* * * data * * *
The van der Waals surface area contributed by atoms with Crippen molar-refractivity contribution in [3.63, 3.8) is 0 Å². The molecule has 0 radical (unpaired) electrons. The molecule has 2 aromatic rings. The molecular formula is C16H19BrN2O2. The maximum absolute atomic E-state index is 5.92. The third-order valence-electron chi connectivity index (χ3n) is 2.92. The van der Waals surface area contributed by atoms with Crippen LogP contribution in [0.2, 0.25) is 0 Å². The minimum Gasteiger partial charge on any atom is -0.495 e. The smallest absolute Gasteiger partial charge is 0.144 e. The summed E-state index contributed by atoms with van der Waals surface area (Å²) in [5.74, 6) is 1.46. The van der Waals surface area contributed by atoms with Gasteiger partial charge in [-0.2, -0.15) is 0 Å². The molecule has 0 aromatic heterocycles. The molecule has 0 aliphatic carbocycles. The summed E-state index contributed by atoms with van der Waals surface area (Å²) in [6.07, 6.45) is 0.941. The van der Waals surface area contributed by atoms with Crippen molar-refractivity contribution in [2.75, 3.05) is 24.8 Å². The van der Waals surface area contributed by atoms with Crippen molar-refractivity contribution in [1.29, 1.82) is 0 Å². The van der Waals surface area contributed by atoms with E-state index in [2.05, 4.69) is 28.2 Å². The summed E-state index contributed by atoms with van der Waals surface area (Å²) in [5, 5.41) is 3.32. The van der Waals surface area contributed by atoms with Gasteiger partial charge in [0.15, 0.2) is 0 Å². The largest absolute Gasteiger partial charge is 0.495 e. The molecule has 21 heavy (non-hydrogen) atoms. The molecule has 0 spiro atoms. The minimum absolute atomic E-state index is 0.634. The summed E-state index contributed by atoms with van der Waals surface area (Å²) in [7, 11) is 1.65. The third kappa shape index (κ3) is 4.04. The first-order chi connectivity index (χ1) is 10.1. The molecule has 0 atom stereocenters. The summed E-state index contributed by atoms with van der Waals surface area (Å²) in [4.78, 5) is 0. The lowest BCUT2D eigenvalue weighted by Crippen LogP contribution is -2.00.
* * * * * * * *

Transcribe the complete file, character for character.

The van der Waals surface area contributed by atoms with Crippen molar-refractivity contribution in [3.63, 3.8) is 0 Å². The molecule has 0 radical (unpaired) electrons. The molecule has 2 aromatic rings. The molecular formula is C16H19BrN2O2. The maximum absolute atomic E-state index is 5.92. The third-order valence-electron chi connectivity index (χ3n) is 2.92. The van der Waals surface area contributed by atoms with Crippen LogP contribution in [0.2, 0.25) is 0 Å². The minimum Gasteiger partial charge on any atom is -0.495 e. The smallest absolute Gasteiger partial charge is 0.144 e. The summed E-state index contributed by atoms with van der Waals surface area (Å²) in [5.74, 6) is 1.46. The van der Waals surface area contributed by atoms with Gasteiger partial charge in [-0.2, -0.15) is 0 Å². The molecule has 0 aromatic heterocycles. The molecule has 0 aliphatic carbocycles. The summed E-state index contributed by atoms with van der Waals surface area (Å²) in [6.07, 6.45) is 0.941. The van der Waals surface area contributed by atoms with Crippen molar-refractivity contribution in [2.75, 3.05) is 24.8 Å². The van der Waals surface area contributed by atoms with Crippen molar-refractivity contribution in [1.29, 1.82) is 0 Å². The van der Waals surface area contributed by atoms with E-state index in [2.05, 4.69) is 28.2 Å². The summed E-state index contributed by atoms with van der Waals surface area (Å²) in [5, 5.41) is 3.32. The van der Waals surface area contributed by atoms with Gasteiger partial charge in [0.15, 0.2) is 0 Å². The largest absolute Gasteiger partial charge is 0.495 e. The molecule has 21 heavy (non-hydrogen) atoms. The molecule has 0 spiro atoms. The minimum absolute atomic E-state index is 0.634. The summed E-state index contributed by atoms with van der Waals surface area (Å²) in [7, 11) is 1.65. The third kappa shape index (κ3) is 4.04. The first-order chi connectivity index (χ1) is 10.1. The molecule has 0 atom stereocenters. The summed E-state index contributed by atoms with van der Waals surface area (Å²) in [4.78, 5) is 0. The lowest BCUT2D eigenvalue weighted by Crippen LogP contribution is -2.00.